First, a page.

Does the editor of a newspaper ask and expect the person who's working the printing press to promote and advertise his newspaper? Does he ask the photographer? Maybe he asks the sports writer? No, he doesn't ask any of them. Why then, must I - the web developer - be stuck with the task of promoting and advertising my client's web site? If I bought business cards at A+ Printing, I highly doubt they would hand them out to MY prospective clients. Although, maybe they would if I got really mad and belligerent and told them that it was their job to handout my business cards and said things like, "Well what the hell did I pay you for?"

Web Developers have to put up with this all the time. For some reason, every single client thinks it's our fault his real estate site doesn't show up in the top ten on every search engine when he searches for "real estate." He may even refuse to pay his bill if he doesn't get a certain number of hits every day.

No matter what you tell him, he will never understand that it takes a lot of hard work to advertise and promote a web site, and it's just silly to think that responsibility can be placed on the web developer's shoulders. It's like saying, "Well, Professor Moriarty developed the formula for Aardvark Cola, so I think he'd be a great choice for making the 30 second television commercial." Not only does Dr. Moriarty, a nutritional chemist, not want to make the commercial, he has no clue HOW to make the commercial. He knows how to make it taste great, but he doesn't know how to advertise it. His commercial might be great for chemists: "If you're really thirsty, and H2O just won't cut it - why not try some carbonated water with sodium benzoate? Aardvark Cola has the perfect blend of sodium citrate, natural flavors, and citric acid to quench that thirst and also serves as a great source of corn syrup." To put it bluntly, Dr. Moriarty doesn't know a damn thing about how to sell a soft drink to a mass audience. Aardvark Cola would know this, so he would never even be considered as a candidate for marketing.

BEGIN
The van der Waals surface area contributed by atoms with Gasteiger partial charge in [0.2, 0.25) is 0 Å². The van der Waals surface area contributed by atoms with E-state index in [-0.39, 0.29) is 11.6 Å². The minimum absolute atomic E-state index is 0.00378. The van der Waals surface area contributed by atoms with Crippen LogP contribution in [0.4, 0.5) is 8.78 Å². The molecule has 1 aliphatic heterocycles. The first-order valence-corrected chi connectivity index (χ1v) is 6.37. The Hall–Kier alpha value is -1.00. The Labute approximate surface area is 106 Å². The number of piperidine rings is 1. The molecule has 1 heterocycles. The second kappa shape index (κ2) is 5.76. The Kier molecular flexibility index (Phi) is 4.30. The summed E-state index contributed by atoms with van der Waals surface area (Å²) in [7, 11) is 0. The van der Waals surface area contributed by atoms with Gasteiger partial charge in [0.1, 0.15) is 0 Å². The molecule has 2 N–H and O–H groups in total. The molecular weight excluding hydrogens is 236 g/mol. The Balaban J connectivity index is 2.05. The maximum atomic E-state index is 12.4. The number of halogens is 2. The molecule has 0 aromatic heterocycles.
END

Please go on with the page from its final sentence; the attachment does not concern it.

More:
Now back to the lowly web developer. Aardvark Cola comes to him wanting a sleek web site with all the bells and whistles. They want to have order forms all over it; they want JavaScript, Java applets, Active Server Pages, and database integration; and they want glitzy graphics with animation. The web developer does all this and more for his wonderful client, and then he's expected to PROMOTE and ADVERTISE the drink! Why is it up to the web developer? It's ridiculous.

Promoting and advertising ANYTHING requires someone with both time and marketing skills - two things that few web developers possess in great quantities. Yet, the web developers are given the task of boosting the site in the search engine rankings, getting more visitors, and generating a nice buzz about the client's site. A web developer may know HOW to submit a site to a search engine, but then again, Dr. Moriarty may know how to operate a video camera, but just because he knows how it works doesn't mean he can make a good commercial. In short, don't expect the person who developed your site to be able to effectively promote and advertise it.

For those of you who are stuck in the promotion position until your clients open their eyes, you may find these resources useful: